Well publicized immigration raids are now occurring in targeted areas across the nation. These raids have been orchestrated to strike fear in immigrant communities, which include a significant number of our students, their extended families, and other UC Merced community members. I join with President Napolitano in affirming that we will continue to protect the privacy and civil rights of our undocumented community.
I encourage each of you to become familiar with the University of California’s Information on Immigration, as well as its FAQ for university faculty and staff on the possibility of federal immigration enforcement actions on university property.
While the UC does not have authority to prohibit federal immigration enforcement officers from coming on campus, please know that our campus police officers will not contact, detain, question or arrest an individual solely on the basis of suspected undocumented immigration status, or to discover the immigration status of any individual. Additionally, our officers will not undertake joint efforts with federal immigration enforcement authorities to investigate, detain or arrest individuals for alleged violations of federal immigration law.
Further, the access to campus by federal immigration enforcement officers is not unlimited. Limited access areas on campus include buildings and spaces in which access is physically restricted, such as by key card, locked doors or monitored entryways. University housing and clinical areas fall into this category. Limited access spaces also include areas that may normally be left unlocked during the workday, including, for example, administrative or faculty offices, classrooms when classes are in session, clinic exam rooms, locker rooms, research laboratories, kitchens and food preparation areas, maintenance areas, storage facilities and physical plant operations.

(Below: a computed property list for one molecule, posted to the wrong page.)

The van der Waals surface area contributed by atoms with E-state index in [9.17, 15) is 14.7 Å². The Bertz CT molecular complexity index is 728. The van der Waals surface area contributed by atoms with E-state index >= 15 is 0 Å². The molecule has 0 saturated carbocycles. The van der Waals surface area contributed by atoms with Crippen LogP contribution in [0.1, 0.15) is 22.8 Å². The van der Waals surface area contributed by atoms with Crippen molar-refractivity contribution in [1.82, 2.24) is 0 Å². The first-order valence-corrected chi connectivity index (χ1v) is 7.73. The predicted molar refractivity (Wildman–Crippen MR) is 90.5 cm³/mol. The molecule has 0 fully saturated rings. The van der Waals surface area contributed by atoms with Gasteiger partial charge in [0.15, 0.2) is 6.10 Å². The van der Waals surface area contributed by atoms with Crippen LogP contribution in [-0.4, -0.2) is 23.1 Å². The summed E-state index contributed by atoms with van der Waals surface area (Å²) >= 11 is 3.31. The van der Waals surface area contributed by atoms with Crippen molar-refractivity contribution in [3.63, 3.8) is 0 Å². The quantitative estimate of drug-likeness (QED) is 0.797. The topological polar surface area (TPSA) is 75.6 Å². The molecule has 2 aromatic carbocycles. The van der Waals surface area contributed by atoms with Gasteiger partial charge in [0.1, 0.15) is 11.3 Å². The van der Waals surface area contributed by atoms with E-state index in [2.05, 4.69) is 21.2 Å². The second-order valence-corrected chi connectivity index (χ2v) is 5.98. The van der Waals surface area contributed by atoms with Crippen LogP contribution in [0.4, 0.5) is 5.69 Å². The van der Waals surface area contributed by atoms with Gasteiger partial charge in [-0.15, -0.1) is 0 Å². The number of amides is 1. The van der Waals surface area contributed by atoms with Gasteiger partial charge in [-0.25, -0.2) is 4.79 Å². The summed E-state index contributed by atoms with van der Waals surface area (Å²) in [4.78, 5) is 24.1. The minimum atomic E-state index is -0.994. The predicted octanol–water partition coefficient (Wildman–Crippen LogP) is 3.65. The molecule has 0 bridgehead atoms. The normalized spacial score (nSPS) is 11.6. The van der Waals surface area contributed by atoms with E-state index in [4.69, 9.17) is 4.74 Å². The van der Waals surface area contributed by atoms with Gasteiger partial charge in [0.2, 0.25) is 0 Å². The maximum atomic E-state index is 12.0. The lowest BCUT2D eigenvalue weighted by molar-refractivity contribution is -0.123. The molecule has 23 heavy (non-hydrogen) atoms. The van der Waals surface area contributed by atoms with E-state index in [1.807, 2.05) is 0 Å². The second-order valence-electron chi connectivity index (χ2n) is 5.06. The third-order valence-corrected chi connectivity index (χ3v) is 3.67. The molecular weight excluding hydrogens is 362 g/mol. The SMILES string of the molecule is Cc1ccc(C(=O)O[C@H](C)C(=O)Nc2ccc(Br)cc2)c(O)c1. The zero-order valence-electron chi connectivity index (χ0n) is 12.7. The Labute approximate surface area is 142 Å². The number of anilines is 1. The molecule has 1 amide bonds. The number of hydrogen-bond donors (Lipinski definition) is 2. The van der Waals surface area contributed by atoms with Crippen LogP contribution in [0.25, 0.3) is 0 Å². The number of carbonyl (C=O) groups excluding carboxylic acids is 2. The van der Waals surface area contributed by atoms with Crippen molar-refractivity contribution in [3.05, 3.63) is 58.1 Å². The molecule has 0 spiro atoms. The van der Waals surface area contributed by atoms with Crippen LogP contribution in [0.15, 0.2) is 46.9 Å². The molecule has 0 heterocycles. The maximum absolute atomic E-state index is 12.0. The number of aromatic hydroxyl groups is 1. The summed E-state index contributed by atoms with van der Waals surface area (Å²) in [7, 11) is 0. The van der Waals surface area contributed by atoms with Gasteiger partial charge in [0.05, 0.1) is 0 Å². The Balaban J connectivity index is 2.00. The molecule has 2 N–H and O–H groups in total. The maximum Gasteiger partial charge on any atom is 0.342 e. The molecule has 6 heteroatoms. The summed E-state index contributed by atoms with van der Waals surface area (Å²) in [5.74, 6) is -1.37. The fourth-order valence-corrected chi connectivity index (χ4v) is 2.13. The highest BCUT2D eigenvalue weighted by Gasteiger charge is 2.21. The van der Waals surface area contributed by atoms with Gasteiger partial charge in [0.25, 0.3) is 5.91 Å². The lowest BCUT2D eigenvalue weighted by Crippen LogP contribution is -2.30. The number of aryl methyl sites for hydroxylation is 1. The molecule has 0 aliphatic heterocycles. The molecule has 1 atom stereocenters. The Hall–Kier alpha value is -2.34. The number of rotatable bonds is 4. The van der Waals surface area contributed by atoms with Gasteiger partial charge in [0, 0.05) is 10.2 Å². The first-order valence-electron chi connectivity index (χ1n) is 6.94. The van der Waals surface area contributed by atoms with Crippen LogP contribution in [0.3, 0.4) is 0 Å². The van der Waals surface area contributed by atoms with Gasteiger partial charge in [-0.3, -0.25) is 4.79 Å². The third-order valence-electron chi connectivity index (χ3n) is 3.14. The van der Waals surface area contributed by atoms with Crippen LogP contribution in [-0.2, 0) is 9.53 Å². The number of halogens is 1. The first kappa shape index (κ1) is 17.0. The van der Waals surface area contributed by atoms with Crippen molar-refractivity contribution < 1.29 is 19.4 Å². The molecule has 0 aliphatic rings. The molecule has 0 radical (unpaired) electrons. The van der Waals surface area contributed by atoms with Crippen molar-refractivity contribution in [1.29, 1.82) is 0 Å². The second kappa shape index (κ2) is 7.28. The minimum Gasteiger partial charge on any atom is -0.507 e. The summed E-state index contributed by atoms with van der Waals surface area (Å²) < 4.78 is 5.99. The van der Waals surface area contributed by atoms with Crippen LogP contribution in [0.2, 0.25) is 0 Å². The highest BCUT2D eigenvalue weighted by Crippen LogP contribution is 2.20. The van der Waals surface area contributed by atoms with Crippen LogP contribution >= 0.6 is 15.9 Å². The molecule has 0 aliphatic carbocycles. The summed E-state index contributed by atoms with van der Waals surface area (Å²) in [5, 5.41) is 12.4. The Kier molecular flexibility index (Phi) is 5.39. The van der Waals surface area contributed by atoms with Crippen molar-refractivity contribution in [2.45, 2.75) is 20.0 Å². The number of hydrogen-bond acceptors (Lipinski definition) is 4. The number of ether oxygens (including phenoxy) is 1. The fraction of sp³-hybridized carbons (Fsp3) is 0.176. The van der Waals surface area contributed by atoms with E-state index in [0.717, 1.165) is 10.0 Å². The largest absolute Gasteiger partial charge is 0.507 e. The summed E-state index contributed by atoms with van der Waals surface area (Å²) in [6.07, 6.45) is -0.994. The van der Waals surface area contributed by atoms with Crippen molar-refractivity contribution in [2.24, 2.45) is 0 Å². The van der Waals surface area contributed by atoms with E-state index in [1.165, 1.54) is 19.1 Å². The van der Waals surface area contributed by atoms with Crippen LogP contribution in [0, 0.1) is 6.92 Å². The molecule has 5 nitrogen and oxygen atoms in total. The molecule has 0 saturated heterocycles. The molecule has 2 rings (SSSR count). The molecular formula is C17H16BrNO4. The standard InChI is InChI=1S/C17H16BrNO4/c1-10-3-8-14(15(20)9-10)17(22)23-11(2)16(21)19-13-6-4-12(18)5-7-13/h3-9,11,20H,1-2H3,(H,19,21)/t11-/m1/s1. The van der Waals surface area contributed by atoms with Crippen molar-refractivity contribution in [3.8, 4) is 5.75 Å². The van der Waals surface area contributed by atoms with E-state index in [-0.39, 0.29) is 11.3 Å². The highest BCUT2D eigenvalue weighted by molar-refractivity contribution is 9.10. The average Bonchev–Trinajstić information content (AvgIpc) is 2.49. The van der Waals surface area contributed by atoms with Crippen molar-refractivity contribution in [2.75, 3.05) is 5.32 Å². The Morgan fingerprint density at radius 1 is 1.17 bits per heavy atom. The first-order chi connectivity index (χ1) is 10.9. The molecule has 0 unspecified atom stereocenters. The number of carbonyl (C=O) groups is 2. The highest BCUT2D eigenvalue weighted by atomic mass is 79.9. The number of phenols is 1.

Federal immigration enforcement officers should have a judicial warrant to enter limited access spaces. Typically, the warrants carried by federal immigration officers are administrative warrants that do not authorize officers to enter limited access areas without consent of the university. If an immigration officer seeks your consent to enter limited access space or requests information or documents from you about another individual, you should seek the advice of campus legal counsel Elisabeth Gunther (email@example.com or 209-500-8502), unless you are certain that you have the authority to grant this consent consistent with UC’s guidelines regarding federal immigration enforcement actions on university property.
Off campus, in the absence of your consent, federal immigration enforcement officers also do not have a right to enter your place of residence without a judicial warrant that authorizes this entry. If an immigration officer only has a civil or administrative warrant, consent to enter your residence and even the decision to speak with the officer are matters of personal choice. Under such circumstance, consider seeking free legal advice and services via the UC Immigrant Legal Services Center.
Our Services for Undocumented Students team is committed to empowering undocumented students to pursue their academic and personal dreams, and also offers resources for those who want to be better allies for those students. They can be reached at firstname.lastname@example.org. Now more than ever, undocumented members of our campus community deserve our understanding and support.